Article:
In 2014, when a gay activist, Gareth Lee, requested a cake with the words “Support Gay Marriage” from Ashers bakery, a family-run business in Northern Ireland, his order was declined. The owners explained that this message was contrary to their Christian beliefs. But Lee believed that this had been an act of unlawful discrimination on the grounds of his sexuality.
The Ashers were subjected to four years of legal fees (amounting to 200,000 pounds). Both the Belfast County Court and Court of Appeals decided they had acted unlawfully. This week, however, the U.K. Supreme Court ruled in the Ashers’ favor.
The unanimous decision was reached by a panel of five judges, who cited the U.S. Supreme Court’s similar decision in Masterpiece Cakeshop vs. Colorado Civil Rights Commission:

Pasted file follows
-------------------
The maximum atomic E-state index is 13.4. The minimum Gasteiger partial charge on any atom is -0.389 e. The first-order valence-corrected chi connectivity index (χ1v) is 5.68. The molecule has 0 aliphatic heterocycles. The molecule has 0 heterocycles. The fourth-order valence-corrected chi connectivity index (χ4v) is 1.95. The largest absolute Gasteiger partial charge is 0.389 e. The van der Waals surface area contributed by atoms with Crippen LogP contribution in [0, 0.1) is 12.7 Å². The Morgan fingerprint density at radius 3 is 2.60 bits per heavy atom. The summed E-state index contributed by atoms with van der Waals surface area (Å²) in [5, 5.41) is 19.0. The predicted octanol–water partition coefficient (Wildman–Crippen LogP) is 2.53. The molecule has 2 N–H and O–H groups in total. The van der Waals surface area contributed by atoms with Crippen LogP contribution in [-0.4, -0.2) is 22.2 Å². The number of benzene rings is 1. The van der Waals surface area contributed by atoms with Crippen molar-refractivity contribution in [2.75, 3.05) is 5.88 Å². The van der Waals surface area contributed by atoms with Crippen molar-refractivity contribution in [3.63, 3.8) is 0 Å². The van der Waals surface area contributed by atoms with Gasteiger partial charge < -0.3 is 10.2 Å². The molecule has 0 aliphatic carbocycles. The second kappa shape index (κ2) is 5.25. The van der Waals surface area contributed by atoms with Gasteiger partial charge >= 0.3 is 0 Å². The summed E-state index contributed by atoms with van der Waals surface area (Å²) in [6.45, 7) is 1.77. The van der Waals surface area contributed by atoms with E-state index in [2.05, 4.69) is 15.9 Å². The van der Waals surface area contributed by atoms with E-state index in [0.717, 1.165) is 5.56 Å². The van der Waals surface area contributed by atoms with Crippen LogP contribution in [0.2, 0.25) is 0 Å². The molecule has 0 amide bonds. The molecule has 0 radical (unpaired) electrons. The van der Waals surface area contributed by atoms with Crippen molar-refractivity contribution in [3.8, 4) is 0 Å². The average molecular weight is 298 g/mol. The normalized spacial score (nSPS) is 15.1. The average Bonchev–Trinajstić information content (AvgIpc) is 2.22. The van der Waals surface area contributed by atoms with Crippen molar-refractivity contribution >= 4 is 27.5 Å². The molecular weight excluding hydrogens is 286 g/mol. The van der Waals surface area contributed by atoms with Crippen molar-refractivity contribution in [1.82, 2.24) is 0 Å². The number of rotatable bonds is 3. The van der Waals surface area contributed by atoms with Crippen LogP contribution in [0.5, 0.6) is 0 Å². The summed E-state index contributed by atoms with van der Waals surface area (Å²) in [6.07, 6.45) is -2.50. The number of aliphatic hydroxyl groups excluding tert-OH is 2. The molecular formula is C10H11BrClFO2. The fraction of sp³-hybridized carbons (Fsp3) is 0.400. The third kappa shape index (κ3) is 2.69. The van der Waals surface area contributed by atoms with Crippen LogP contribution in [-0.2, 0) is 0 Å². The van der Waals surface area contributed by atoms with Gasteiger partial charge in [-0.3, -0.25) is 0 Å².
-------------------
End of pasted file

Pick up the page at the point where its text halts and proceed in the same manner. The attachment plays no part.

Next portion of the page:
The important message from the Masterpiece Cakeshop case is that there is a clear distinction between refusing to produce a cake conveying a particular message, for any customer who wants such a cake, and refusing to produce a cake for the particular customer who wants it because of that customer’s characteristics.
Jack Philips, a Christian baker in Colorado, had refused to bake a wedding cake for a same-sex wedding but offered other items in the store. But the Ashers’ case was even more clean-cut, surely. This wasn’t even about a cake — but a political slogan.
Imagine, for instance, it was the other way around. Imagine, as the British journalist Ross Clark suggested, that someone who supported gay marriage was asked to bake a cake saying, “Oppose Gay Marriage.” That would rightly be considered overreaching.
Of course, what makes religious freedom so fundamental is that it is universal. America was founded with freedom of religion in mind. This includes but should not be conflated with freedom from religion. In other words, in liberal democracies, like the U.K. and the U.S., no one should be forced to do something that contradicts their most cherished beliefs. And that includes baking a political cake.